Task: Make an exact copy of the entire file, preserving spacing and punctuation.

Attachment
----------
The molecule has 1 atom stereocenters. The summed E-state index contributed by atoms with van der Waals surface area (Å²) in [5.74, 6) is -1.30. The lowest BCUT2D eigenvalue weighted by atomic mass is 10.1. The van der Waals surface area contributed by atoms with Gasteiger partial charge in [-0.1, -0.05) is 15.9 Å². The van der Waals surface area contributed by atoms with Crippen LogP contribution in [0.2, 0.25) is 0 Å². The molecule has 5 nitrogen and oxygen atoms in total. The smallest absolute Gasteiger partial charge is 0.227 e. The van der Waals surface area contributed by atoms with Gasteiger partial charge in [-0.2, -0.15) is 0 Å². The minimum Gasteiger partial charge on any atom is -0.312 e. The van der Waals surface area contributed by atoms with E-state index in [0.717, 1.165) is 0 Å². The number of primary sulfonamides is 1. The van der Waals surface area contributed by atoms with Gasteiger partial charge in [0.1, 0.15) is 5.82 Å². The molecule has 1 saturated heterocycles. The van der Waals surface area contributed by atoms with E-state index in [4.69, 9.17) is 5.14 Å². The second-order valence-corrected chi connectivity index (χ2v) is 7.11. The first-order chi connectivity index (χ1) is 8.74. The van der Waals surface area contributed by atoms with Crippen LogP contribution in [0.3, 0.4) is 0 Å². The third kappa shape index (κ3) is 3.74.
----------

The molecule has 1 atom stereocenters. The summed E-state index contributed by atoms with van der Waals surface area (Å²) in [5.74, 6) is -1.30. The lowest BCUT2D eigenvalue weighted by atomic mass is 10.1. The van der Waals surface area contributed by atoms with Gasteiger partial charge in [-0.1, -0.05) is 15.9 Å². The van der Waals surface area contributed by atoms with Crippen LogP contribution in [0.2, 0.25) is 0 Å². The molecule has 5 nitrogen and oxygen atoms in total. The smallest absolute Gasteiger partial charge is 0.227 e. The van der Waals surface area contributed by atoms with Gasteiger partial charge in [-0.2, -0.15) is 0 Å². The minimum Gasteiger partial charge on any atom is -0.312 e. The van der Waals surface area contributed by atoms with E-state index in [0.717, 1.165) is 0 Å². The number of primary sulfonamides is 1. The van der Waals surface area contributed by atoms with Gasteiger partial charge in [0.1, 0.15) is 5.82 Å². The molecule has 1 saturated heterocycles. The van der Waals surface area contributed by atoms with E-state index in [4.69, 9.17) is 5.14 Å². The second-order valence-corrected chi connectivity index (χ2v) is 7.11. The first-order chi connectivity index (χ1) is 8.74. The van der Waals surface area contributed by atoms with Crippen LogP contribution in [0.3, 0.4) is 0 Å². The third kappa shape index (κ3) is 3.74.